Abstract 79: Is Harada Score a Useful Tool in Mexican Childrens with Kawasaki Disease?

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Abstract

Background/Purpose: In developed countries Kawasaki disease (KD) is the most common cause of acquired heart disease in childhood. Haradascore is one of the most used predictive tool for coronary arteries aneurysms (CAA) development in KD. The aim of the study is to describe clinical data, treatment, and to assess the Harada score in Mexican patients with KD.

Methods: We retrospectively indentified all patients evaluated at Hospital Infantil de Mexico Federico Gómez during a 6-yearperiod between 2008 and 2014. We reviewed demographic, clinical, laboratory, echocardiographic, and treatment data;and Harada scores were derived to evaluate efficacy in predicting risk for CAA.

Results: In our Institution 34 cases were reported during the study period, 16 (47.1%) males, and median age of 36 (8 - 120)months. Incomplete KD was diagnosed in 6 (17.6%) cases with no significant differences in demographic data, but with alower accuracy in establishing diagnosis at admission compared with complete presentations (100% vs 66.7%, P = 0.027).Most of the patients (76.5%) received at least one antibiotic prior to admission to our Hospital.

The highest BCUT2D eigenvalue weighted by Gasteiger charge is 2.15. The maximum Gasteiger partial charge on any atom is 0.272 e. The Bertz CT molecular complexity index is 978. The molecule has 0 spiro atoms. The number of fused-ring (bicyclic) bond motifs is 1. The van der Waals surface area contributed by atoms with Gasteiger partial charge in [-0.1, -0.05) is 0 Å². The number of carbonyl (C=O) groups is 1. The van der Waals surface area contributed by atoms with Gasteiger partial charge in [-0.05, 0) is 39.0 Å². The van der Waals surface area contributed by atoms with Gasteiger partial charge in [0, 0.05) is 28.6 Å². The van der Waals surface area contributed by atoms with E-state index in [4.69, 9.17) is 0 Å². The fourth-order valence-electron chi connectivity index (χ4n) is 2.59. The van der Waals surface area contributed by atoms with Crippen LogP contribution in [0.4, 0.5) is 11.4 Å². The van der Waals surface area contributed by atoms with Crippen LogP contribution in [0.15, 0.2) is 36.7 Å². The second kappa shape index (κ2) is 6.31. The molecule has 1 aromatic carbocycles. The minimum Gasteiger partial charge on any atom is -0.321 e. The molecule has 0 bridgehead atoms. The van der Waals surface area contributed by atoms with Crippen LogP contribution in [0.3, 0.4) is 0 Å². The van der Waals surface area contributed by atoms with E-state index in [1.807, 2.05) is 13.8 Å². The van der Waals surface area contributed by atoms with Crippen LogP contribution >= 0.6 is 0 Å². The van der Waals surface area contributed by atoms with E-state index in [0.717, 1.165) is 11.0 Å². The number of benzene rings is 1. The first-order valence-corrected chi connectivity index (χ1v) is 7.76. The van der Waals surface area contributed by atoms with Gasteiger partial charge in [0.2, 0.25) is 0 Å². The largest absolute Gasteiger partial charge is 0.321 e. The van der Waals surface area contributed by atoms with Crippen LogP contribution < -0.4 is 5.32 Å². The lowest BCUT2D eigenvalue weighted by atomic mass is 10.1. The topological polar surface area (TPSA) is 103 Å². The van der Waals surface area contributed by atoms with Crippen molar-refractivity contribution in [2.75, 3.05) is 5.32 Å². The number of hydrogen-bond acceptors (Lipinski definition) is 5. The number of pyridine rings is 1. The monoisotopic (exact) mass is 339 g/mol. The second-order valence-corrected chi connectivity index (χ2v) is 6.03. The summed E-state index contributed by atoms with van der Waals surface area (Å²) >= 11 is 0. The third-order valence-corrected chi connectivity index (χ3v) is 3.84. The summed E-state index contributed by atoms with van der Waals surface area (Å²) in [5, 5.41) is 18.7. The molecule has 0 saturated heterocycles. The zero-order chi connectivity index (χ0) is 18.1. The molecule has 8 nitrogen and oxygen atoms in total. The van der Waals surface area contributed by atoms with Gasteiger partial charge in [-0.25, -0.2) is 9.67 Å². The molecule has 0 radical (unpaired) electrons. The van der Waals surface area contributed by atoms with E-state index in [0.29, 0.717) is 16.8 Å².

Patients presented with history of 6 (4 - 16) days with fever and conjunctivitis. Significant differences were observed between complete and incomplete presentations regarding oral changes (100% vs 66.7%, P = .027), strawberry tongue (92.9% vs 33.3%, P = .004), pharyngitis (100% vs 33.3%, P < .001), and rash (71.4% vs 16.7%, P = .021). No significant differences were observed in laboratory results. Seven (20.6%) echocardiograms werereported with CAA, one of them found valve insufficiency, and none identified effusion. Harada score was positive in 23 (67.6%) patients, with high sensitivity (85.7%) and low specificity (37%), OR 1.36 (CI95% 0.89 - 2.06, P = .384).

In total, 32 (94.1%) patients received intravenous immunoglobulin (IVIG). Retreatment with IVIG was given in 3 (8.8%) and steroid treatment in 1 (2.9%) patient. All of the patients received aspirin.

Conclusions: This study revealed a high incidence of CAA in our population, added to lack of suspicion and antibiotic overuse. As in Japanese and US population, Harada score is a good screening tool to identify risk for CAA development in Mexican patients.

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